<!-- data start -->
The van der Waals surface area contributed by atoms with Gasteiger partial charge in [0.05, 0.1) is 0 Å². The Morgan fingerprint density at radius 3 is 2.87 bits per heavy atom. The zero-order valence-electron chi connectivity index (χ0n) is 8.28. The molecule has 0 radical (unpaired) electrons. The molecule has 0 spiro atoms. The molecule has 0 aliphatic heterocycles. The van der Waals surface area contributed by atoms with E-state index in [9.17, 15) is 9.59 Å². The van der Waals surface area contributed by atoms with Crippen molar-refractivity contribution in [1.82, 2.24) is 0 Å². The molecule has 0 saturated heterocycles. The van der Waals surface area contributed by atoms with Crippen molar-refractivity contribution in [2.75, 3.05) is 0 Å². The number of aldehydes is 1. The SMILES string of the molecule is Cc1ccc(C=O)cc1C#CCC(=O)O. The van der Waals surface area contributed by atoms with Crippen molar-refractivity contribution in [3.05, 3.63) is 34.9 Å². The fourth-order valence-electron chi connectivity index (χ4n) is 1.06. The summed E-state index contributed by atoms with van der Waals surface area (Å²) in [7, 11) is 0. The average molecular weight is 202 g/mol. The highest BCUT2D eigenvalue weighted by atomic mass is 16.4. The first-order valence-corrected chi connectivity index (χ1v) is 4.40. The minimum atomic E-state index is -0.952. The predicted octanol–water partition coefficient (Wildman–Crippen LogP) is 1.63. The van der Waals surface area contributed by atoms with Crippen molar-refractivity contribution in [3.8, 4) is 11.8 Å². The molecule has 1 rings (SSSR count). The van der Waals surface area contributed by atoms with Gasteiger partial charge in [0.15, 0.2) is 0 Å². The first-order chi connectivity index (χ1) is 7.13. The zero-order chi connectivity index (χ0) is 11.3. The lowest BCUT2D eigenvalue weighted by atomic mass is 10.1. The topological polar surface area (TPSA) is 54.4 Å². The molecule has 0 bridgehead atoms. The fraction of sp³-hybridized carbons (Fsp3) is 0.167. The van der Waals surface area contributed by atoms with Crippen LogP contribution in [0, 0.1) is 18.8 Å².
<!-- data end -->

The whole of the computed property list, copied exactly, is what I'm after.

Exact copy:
The van der Waals surface area contributed by atoms with Gasteiger partial charge in [0.05, 0.1) is 0 Å². The Morgan fingerprint density at radius 3 is 2.87 bits per heavy atom. The zero-order valence-electron chi connectivity index (χ0n) is 8.28. The molecule has 0 radical (unpaired) electrons. The molecule has 0 spiro atoms. The molecule has 0 aliphatic heterocycles. The van der Waals surface area contributed by atoms with E-state index in [9.17, 15) is 9.59 Å². The van der Waals surface area contributed by atoms with Crippen molar-refractivity contribution in [1.82, 2.24) is 0 Å². The molecule has 0 saturated heterocycles. The van der Waals surface area contributed by atoms with Crippen molar-refractivity contribution in [2.75, 3.05) is 0 Å². The number of aldehydes is 1. The SMILES string of the molecule is Cc1ccc(C=O)cc1C#CCC(=O)O. The van der Waals surface area contributed by atoms with Crippen molar-refractivity contribution in [3.05, 3.63) is 34.9 Å². The fourth-order valence-electron chi connectivity index (χ4n) is 1.06. The summed E-state index contributed by atoms with van der Waals surface area (Å²) in [7, 11) is 0. The average molecular weight is 202 g/mol. The highest BCUT2D eigenvalue weighted by atomic mass is 16.4. The first-order valence-corrected chi connectivity index (χ1v) is 4.40. The minimum atomic E-state index is -0.952. The predicted octanol–water partition coefficient (Wildman–Crippen LogP) is 1.63. The van der Waals surface area contributed by atoms with Crippen molar-refractivity contribution in [3.8, 4) is 11.8 Å². The molecule has 1 rings (SSSR count). The van der Waals surface area contributed by atoms with Gasteiger partial charge in [0.15, 0.2) is 0 Å². The first-order chi connectivity index (χ1) is 7.13. The zero-order chi connectivity index (χ0) is 11.3. The lowest BCUT2D eigenvalue weighted by atomic mass is 10.1. The topological polar surface area (TPSA) is 54.4 Å². The molecule has 0 bridgehead atoms. The fraction of sp³-hybridized carbons (Fsp3) is 0.167. The van der Waals surface area contributed by atoms with Crippen LogP contribution in [0, 0.1) is 18.8 Å².